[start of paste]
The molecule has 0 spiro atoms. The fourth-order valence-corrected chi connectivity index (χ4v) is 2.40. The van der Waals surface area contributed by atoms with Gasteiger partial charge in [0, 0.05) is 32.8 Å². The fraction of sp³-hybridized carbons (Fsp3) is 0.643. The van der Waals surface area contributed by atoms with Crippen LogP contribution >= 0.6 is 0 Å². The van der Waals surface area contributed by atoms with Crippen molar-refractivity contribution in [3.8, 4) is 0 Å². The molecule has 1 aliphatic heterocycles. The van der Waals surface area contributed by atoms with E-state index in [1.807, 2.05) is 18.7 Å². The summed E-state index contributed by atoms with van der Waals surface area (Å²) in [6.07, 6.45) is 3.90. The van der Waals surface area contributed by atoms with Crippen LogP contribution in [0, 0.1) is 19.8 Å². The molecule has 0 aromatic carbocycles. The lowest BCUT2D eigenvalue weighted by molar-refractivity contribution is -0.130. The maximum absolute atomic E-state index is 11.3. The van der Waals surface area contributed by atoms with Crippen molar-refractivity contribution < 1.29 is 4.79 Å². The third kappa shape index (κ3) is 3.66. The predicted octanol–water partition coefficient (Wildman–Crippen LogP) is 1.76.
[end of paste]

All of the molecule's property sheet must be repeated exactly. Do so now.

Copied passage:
The molecule has 0 spiro atoms. The fourth-order valence-corrected chi connectivity index (χ4v) is 2.40. The van der Waals surface area contributed by atoms with Gasteiger partial charge in [0, 0.05) is 32.8 Å². The fraction of sp³-hybridized carbons (Fsp3) is 0.643. The van der Waals surface area contributed by atoms with Crippen LogP contribution >= 0.6 is 0 Å². The van der Waals surface area contributed by atoms with Crippen molar-refractivity contribution in [3.8, 4) is 0 Å². The molecule has 1 aliphatic heterocycles. The van der Waals surface area contributed by atoms with E-state index in [1.807, 2.05) is 18.7 Å². The summed E-state index contributed by atoms with van der Waals surface area (Å²) in [6.07, 6.45) is 3.90. The van der Waals surface area contributed by atoms with Crippen LogP contribution in [0, 0.1) is 19.8 Å². The molecule has 0 aromatic carbocycles. The lowest BCUT2D eigenvalue weighted by molar-refractivity contribution is -0.130. The maximum absolute atomic E-state index is 11.3. The van der Waals surface area contributed by atoms with Crippen molar-refractivity contribution < 1.29 is 4.79 Å². The third kappa shape index (κ3) is 3.66. The predicted octanol–water partition coefficient (Wildman–Crippen LogP) is 1.76.